First off, Messer and Calvert -- who have been through some major drama in the past few months between a pregnancy and a subsequent miscarriage -- have made the jump to pet ownership! Easter must have come early because each of the girls now has their own little chicks that Jeremy and Leah picked up for them. I am always uneasy about people buying chicks because they're so cute ... forgetting they grow up into not-so-cute chickens, but the video of the twins getting to know their new pets is so stinking cute even the grumpy animal advocate in me couldn't help grinning:
Aww! It's nice to see the little girls looking so happy and healthy, isn't it?
Of course, adding animals means you need more space in your home. Enter major relationship move number two. Leah and Jeremy are busy house-hunting these days.
That's right. They're doing it together, which ought to make Corey feel more than a little put out. If you remember, Leah ignored his request that they put off moving and went out on a housing search with her stepdad during the last season. Just including Jeremy in the process speaks to a much happier, healthier relationship for this couple than the one we saw on Teen Mom.
What do you think of these major moves Leah is making? Do you think she and Corey will ever get back together?
Image via MTV
Post by Jeanne Sager
As if the mystery that shrouds the autism diagnosis process wasn't scary enough, there's some fresh news on the autism front that will scare the pants off of you. The CDC has issued a new report, and the numbers of kids on the spectrum just jumped. Again. Big time!
We've gone from 1 in every 110 kids falling somewhere on the autism spectrum to 1 in 88 8-year-olds with an autism diagnosis. That's a 23 percent jump, people! And we still have no real clue what is doing this to our kids!? And yet ... there's good news for parents, if you know where to look.
I know that doesn't seem true right now. We have an epidemic on our hands. Go ahead and call me an alarmist, but numbers don't lie.
There are now more children being diagnosed with autism than there are babies being born with a congenital heart defect -- the number one birth defect in America. There are more kids with autism than there are kids with cancer! And all gets scarier when you consider the total jump in the number of 8-year-olds on the spectrum is up 78 percent in the past decade (in 2000 and 2002, the CDC estimated there were just 1 in 150 kids on the spectrum).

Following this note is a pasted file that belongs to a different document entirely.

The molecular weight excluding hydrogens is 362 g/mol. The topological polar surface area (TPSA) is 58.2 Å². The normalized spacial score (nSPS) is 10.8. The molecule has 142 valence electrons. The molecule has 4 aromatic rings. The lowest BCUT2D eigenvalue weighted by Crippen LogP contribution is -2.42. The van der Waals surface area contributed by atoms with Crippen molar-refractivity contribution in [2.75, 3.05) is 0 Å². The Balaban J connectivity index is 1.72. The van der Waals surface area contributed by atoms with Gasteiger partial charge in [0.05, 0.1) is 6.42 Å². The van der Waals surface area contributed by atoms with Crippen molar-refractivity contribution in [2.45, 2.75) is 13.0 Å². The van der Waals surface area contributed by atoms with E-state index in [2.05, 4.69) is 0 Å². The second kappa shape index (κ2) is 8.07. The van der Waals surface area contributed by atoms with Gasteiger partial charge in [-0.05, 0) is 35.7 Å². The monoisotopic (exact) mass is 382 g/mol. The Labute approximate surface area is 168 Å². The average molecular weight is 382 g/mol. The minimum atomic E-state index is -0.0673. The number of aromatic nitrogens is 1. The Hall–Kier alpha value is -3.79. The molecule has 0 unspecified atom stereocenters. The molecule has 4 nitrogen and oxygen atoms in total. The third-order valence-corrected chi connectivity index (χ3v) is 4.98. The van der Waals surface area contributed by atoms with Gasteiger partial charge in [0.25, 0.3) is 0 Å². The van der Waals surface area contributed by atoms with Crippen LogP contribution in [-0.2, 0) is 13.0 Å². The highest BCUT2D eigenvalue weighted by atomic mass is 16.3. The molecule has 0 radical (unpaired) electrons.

So how can we parents sleep at night? We can cling to the good news right there in that report. First, and foremost, this isn't necessarily a rise in kids developing autism so much as it is better diagnosis. That means kids who were falling through the cracks before are getting the services that can make a major difference for kids on the autism spectrum.
And just as important: the more people who have a certain disease, the more attention it gets. Today's report has already elicited demands from some major organizations with influence in Washington -- including the Environmental Working Group -- to push Congress to pour more money into research to help parents find answers. Because these kids, and their parents, need our help. And the more they get, the better our kids will be.
How many kids do you know on the autism spectrum?
Image via Horia Varlan/Flickr
Post by Jeanne Sager
Man oh man, I am one confused Gleek today. When Glee ended its last episode in February with a texting and driving PSA Quinn Fabray's cute little Beetle bug in a spectacular car crash, followed by the news that we would not find out the answer until April 10, I was madder than Sue Sylvester after she found out the New Directions were getting their own movie. But now that I've seen the trailer for "Big Brother," the spring premiere, I am really mad. NeNe Leakes going off on Sue Sylvester mad!
Was that Dianna Agron I spotted? In the trailer? Sitting up in the choir room, right next to Artie, looking fine?
Here, you be the judge. Skip ahead to the 31-second mark. Go ahead, I'll wait:
I was right, huh? Ladies and gents, that right there is what we call a cliffhanger fail.
We all knew they weren't going to kill off a major character, especially not after Quinn finally recovered from being all crazypants and trying to get Beth back, straightened out her life, and was headed for Yale. But for the integrity of the cliffhanger ending and to reward us for living through those horrific last few moments of the February episode, goshdarnit, the least they could have done was keep up the charade! That is, after all, what a cliffhanger is supposed to be for, people ... to leave us, um, hanging?
Now maybe this is a trick. They're showing us in this trailer, but maybe Agron won't actually get to sit up and talk for a good long time (she can make some easy money by lying in a coma for a few episodes ... Rachel won't mind singing over her, I'm sure). Fine. There are still surprises, I'm sure.
But knowing Quinn is alive, for sure, kind of ruins the credibility of the cliffhanger, don't you think? Enough to make us boycott the spring premiere to make up for the torture that didn't have to be?
Eh, who am I kidding. I'll be sitting in front of the TV at 7:59 on April 10 with popcorn in hand.
How are you feeling about the trailer? Annoyed or just relieved to have Quinn back where she belongs?